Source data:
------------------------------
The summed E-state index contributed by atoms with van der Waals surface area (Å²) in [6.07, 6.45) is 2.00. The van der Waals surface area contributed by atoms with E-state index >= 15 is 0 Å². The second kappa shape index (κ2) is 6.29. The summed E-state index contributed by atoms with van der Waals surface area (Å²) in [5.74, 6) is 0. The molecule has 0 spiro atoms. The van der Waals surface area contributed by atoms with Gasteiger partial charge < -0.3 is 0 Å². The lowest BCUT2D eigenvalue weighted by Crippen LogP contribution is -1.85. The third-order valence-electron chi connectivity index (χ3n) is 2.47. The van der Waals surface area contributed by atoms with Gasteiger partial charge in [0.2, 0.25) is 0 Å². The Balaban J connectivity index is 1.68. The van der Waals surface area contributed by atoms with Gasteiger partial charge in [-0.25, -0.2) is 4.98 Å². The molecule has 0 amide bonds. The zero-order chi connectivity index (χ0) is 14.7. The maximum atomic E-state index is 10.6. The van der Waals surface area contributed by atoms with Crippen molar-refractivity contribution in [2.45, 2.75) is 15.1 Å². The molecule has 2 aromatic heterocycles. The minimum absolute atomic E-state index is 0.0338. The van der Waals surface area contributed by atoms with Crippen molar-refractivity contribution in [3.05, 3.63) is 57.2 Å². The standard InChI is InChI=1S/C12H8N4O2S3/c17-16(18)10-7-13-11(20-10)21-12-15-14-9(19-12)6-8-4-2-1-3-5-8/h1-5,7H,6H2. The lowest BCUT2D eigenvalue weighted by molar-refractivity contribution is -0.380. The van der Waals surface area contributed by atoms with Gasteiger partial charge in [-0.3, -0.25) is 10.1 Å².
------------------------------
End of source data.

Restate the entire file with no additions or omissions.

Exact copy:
The summed E-state index contributed by atoms with van der Waals surface area (Å²) in [6.07, 6.45) is 2.00. The van der Waals surface area contributed by atoms with E-state index >= 15 is 0 Å². The second kappa shape index (κ2) is 6.29. The summed E-state index contributed by atoms with van der Waals surface area (Å²) in [5.74, 6) is 0. The molecule has 0 spiro atoms. The van der Waals surface area contributed by atoms with Gasteiger partial charge < -0.3 is 0 Å². The lowest BCUT2D eigenvalue weighted by Crippen LogP contribution is -1.85. The third-order valence-electron chi connectivity index (χ3n) is 2.47. The van der Waals surface area contributed by atoms with Gasteiger partial charge in [0.2, 0.25) is 0 Å². The Balaban J connectivity index is 1.68. The van der Waals surface area contributed by atoms with Gasteiger partial charge in [-0.25, -0.2) is 4.98 Å². The molecule has 0 amide bonds. The zero-order chi connectivity index (χ0) is 14.7. The maximum atomic E-state index is 10.6. The van der Waals surface area contributed by atoms with Crippen molar-refractivity contribution in [2.45, 2.75) is 15.1 Å². The molecule has 2 aromatic heterocycles. The minimum absolute atomic E-state index is 0.0338. The van der Waals surface area contributed by atoms with Crippen molar-refractivity contribution in [3.05, 3.63) is 57.2 Å². The standard InChI is InChI=1S/C12H8N4O2S3/c17-16(18)10-7-13-11(20-10)21-12-15-14-9(19-12)6-8-4-2-1-3-5-8/h1-5,7H,6H2. The lowest BCUT2D eigenvalue weighted by molar-refractivity contribution is -0.380. The van der Waals surface area contributed by atoms with Gasteiger partial charge in [-0.3, -0.25) is 10.1 Å².